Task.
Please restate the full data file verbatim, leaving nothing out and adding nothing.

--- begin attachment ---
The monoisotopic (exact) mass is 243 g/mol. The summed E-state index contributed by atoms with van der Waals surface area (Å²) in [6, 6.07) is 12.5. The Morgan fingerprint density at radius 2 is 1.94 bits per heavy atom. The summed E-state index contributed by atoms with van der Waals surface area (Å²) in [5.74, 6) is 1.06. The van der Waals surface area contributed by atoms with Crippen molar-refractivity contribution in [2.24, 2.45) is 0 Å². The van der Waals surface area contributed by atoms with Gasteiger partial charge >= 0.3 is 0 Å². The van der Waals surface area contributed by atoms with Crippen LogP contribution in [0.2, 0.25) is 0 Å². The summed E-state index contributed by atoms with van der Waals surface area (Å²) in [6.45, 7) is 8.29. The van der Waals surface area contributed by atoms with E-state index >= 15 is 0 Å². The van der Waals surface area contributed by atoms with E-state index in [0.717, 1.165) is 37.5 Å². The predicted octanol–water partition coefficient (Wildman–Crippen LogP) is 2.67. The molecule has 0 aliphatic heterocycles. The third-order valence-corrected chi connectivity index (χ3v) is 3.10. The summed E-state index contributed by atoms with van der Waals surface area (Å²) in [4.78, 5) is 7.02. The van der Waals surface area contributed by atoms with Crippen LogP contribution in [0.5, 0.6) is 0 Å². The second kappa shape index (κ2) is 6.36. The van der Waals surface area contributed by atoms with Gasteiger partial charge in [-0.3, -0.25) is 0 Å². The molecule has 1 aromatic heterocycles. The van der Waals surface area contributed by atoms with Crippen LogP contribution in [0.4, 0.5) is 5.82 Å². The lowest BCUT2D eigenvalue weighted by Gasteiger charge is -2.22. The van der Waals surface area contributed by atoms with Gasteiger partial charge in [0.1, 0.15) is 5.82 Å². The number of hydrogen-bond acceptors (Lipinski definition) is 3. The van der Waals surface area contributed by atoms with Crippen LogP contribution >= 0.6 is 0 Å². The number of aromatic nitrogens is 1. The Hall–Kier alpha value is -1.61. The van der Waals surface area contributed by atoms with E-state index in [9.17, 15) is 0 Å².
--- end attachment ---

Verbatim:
The monoisotopic (exact) mass is 243 g/mol. The summed E-state index contributed by atoms with van der Waals surface area (Å²) in [6, 6.07) is 12.5. The Morgan fingerprint density at radius 2 is 1.94 bits per heavy atom. The summed E-state index contributed by atoms with van der Waals surface area (Å²) in [5.74, 6) is 1.06. The van der Waals surface area contributed by atoms with Crippen molar-refractivity contribution in [2.24, 2.45) is 0 Å². The van der Waals surface area contributed by atoms with Gasteiger partial charge >= 0.3 is 0 Å². The van der Waals surface area contributed by atoms with Crippen LogP contribution in [0.2, 0.25) is 0 Å². The summed E-state index contributed by atoms with van der Waals surface area (Å²) in [6.45, 7) is 8.29. The van der Waals surface area contributed by atoms with E-state index >= 15 is 0 Å². The van der Waals surface area contributed by atoms with E-state index in [0.717, 1.165) is 37.5 Å². The predicted octanol–water partition coefficient (Wildman–Crippen LogP) is 2.67. The molecule has 0 aliphatic heterocycles. The third-order valence-corrected chi connectivity index (χ3v) is 3.10. The summed E-state index contributed by atoms with van der Waals surface area (Å²) in [4.78, 5) is 7.02. The van der Waals surface area contributed by atoms with Crippen LogP contribution in [0.5, 0.6) is 0 Å². The second kappa shape index (κ2) is 6.36. The van der Waals surface area contributed by atoms with Gasteiger partial charge in [-0.3, -0.25) is 0 Å². The molecule has 1 aromatic heterocycles. The van der Waals surface area contributed by atoms with Crippen LogP contribution in [0.4, 0.5) is 5.82 Å². The lowest BCUT2D eigenvalue weighted by Gasteiger charge is -2.22. The van der Waals surface area contributed by atoms with Gasteiger partial charge in [0.1, 0.15) is 5.82 Å². The number of hydrogen-bond acceptors (Lipinski definition) is 3. The van der Waals surface area contributed by atoms with Crippen LogP contribution >= 0.6 is 0 Å². The number of aromatic nitrogens is 1. The Hall–Kier alpha value is -1.61. The van der Waals surface area contributed by atoms with E-state index in [9.17, 15) is 0 Å².